Amazon Commits Rare Strategic Blunder Using Brilliant Tactic

Nigam Arora
Amazon Commits Rare Strategic Blunder Using Brilliant Tactic

Don't forget the difference between strategy and tactics since lots of people tend to confuse the two.  Strategy focuses on the entire forest and not an individual tree.  Tactics focus on individual trees.

Strategy is concerned with ‘what for,’ while tactics focus on 'how.'

A promotion from Amazon (AMZN) on December 10, 2011 gave customers 5% off (up to $5.00) on up to three qualifying items.  The location feature on smartphones makes it feasible to make discounts available only if the customer checks the price of the goods on the Price Check app while at a physical store carrying the goods.

Without spending a dime, Amazon gets price comparison data, turning customers into unpaid spies. As a tactic it is brilliant to let customers do the work.

A second brilliant aspect of this tactic is in keeping with the age old technique of giving people an incentive to use a new product, the Price Check app in this case.

It is a near certainty that Amazon will draw more volume as more people use the Price Check app.  Amazon is no longer a little fish whose actions go unnoticed, but it is behaving like one.  The strategy at Amazon is proceeding on the same line that has made it the largest online retailer starting from scratch not that long ago.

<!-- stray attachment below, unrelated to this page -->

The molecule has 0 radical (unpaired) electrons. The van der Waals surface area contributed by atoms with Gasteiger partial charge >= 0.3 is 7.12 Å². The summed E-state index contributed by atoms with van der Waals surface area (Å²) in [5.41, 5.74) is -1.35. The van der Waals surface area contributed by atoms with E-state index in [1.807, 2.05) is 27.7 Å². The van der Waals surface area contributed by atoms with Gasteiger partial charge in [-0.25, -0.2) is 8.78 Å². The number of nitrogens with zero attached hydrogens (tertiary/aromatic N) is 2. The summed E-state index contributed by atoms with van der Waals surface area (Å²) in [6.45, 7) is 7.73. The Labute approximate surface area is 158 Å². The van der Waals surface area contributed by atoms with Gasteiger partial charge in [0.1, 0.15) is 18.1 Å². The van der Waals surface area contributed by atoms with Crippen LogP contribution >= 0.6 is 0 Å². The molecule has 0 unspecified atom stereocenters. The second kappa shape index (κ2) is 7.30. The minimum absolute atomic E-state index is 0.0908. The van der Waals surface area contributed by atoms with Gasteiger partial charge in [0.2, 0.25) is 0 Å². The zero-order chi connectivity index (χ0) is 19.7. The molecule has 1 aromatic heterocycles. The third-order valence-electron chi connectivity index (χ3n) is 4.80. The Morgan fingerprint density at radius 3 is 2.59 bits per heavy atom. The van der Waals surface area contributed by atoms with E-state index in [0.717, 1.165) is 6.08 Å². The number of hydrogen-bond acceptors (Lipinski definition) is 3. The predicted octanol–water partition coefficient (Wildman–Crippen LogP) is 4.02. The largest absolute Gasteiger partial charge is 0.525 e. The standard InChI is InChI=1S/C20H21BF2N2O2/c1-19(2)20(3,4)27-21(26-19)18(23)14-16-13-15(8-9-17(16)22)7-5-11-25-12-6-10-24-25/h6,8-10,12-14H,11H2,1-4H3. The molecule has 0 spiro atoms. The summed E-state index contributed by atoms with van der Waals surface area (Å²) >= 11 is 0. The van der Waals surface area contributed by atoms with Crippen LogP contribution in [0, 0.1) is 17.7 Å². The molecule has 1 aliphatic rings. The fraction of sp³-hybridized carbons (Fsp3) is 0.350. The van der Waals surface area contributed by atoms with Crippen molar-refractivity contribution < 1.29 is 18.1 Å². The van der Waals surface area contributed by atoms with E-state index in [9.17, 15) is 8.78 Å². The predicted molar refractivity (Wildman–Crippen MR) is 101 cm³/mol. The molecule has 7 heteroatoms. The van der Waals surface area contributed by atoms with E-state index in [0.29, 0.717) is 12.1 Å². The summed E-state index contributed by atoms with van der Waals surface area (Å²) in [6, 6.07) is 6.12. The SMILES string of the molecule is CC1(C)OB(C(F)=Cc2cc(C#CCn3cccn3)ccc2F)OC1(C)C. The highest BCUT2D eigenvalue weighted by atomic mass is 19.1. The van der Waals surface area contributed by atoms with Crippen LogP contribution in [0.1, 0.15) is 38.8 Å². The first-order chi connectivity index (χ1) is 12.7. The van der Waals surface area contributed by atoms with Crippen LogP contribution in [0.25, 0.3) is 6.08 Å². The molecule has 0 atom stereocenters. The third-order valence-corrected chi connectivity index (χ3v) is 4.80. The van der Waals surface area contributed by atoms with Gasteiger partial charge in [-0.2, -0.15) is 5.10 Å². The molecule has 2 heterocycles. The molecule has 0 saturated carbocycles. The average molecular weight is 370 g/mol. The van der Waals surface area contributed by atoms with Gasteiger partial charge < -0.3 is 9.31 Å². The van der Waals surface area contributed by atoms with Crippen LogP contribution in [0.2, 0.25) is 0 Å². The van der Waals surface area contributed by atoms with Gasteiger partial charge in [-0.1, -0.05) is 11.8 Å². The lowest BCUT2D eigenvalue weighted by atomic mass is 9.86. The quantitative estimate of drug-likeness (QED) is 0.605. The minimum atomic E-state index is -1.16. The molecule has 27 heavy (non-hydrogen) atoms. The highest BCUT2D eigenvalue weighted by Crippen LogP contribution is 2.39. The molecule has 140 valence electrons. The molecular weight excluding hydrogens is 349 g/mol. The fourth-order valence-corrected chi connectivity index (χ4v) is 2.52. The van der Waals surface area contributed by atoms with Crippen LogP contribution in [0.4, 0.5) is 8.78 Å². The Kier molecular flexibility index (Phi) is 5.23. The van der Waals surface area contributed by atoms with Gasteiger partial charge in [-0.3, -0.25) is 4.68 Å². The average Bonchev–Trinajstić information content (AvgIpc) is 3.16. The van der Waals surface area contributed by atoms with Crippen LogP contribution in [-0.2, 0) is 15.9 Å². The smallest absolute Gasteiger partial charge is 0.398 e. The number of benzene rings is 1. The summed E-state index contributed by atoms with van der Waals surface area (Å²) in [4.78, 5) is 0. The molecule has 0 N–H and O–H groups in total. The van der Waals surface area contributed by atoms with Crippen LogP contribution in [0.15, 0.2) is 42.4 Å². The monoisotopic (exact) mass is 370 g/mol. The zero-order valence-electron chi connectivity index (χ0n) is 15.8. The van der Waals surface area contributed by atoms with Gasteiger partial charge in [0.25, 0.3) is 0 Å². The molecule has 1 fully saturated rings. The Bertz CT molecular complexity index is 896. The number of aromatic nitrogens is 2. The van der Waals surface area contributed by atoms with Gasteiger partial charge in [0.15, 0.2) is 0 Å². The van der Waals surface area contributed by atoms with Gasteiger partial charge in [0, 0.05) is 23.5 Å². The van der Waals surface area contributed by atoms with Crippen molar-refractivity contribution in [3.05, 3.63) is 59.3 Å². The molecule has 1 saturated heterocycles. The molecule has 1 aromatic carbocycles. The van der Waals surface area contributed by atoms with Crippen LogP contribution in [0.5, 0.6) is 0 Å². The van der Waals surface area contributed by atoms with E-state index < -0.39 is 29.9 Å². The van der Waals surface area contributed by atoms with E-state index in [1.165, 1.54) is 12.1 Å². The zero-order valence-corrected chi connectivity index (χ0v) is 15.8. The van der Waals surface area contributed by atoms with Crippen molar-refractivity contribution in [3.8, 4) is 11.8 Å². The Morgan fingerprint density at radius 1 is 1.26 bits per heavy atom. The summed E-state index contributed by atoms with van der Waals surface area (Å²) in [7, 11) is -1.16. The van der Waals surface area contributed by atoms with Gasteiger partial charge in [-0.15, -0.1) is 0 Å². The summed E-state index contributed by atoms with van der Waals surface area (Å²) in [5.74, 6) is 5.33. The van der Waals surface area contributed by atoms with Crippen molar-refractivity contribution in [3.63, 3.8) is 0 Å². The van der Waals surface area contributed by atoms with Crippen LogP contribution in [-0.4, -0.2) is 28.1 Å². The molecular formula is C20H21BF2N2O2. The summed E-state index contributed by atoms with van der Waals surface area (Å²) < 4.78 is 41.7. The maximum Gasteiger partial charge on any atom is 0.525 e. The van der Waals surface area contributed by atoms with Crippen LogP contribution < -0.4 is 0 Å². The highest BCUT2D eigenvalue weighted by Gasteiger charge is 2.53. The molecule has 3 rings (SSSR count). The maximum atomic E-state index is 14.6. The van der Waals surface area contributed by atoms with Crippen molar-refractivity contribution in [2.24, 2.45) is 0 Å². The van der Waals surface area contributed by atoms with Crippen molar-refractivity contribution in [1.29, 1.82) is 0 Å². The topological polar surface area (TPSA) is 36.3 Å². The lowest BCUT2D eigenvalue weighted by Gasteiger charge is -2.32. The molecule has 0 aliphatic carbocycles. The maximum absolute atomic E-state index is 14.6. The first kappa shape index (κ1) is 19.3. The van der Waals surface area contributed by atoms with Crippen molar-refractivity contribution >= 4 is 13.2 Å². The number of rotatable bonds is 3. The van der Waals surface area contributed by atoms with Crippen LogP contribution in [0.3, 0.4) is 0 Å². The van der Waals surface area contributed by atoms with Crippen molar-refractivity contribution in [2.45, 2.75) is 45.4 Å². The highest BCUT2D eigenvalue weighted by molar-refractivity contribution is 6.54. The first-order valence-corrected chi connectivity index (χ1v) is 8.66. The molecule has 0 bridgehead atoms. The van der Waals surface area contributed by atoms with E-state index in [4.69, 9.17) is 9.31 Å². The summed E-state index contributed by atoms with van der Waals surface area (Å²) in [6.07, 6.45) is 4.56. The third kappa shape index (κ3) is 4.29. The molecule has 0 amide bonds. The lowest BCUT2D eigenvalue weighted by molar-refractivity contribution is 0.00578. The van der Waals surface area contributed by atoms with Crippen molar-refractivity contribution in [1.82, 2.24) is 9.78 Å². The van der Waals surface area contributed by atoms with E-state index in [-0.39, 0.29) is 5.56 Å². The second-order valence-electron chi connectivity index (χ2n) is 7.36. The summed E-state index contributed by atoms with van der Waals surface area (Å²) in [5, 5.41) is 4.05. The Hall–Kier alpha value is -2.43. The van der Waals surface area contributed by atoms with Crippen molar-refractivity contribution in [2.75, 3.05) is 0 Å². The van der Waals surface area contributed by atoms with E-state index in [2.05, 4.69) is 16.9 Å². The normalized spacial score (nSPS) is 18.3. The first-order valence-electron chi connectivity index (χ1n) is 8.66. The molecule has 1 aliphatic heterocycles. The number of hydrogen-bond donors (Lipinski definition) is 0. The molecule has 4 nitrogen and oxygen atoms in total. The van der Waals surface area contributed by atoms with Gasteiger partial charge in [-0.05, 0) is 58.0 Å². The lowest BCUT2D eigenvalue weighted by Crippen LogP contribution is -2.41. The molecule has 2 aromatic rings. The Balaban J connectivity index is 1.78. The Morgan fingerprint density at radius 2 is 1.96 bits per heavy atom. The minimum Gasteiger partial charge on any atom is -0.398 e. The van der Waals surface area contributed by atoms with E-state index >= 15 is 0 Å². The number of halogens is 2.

With the size and market power comes additional scrutiny and a need to change the strategy.  Just ask Bill Gates.  The strategies incorporating highly publicized aggressive tactics were no longer appropriate once Microsoft (MSFT) grew big, but Bill Gates did not know it.

This strategic blunder drew utmost ire from the competitors which in turn led to a government investigation.  The result was an intervention by the government that put shackles on Microsoft.

Some claim that this is the root cause for Microsoft lagging behind in search to Google (GOOG), in phones and tablets to Apple (AAPL), and in virtualization to VMWare (VMW), a majority of which is owned by EMC (EMC).

The point to the foregoing analogy is not that Amazon has become an near monopoly like Microsoft, but rather the fact that Amazon like Microsoft is in a vulnerable position.  The vulnerability, in part, arises from sales tax issues.

Headlines in most newspapers use the words such as ‘ire,’ ‘anger,' and ‘attack.’  Senator, Olympia Snowe (R-ME), has even chimed in calling the promotion a bridge too far.  Advocacy groups are calling the promotion an ‘attack on the Main Street.’   Momentum is gathering as I write this article.  #occupyamazon on Twitter is seeing lots of activity.  There is also a Facebook page called Occupy Amazon.

The strategic blunder is not the Price Check app, but the promotion giving discounts and the publicity accorded to the promotion.  In an election year Amazon is an easy target for politicians.  Considering the size of Amazon, giving it the advantage of not having to pay sales tax certainly is not fair and the ire from this strategic blunder may accelerate the demise of this advantage.  In the long-term, losing the goodwill of a large number of potential customers is a strategic blunder by any means.

The similarity of Occupy Amazon to Occupy Wall Street speaks to the strategic blunder especially considering that the movement claims to represent 99% of us.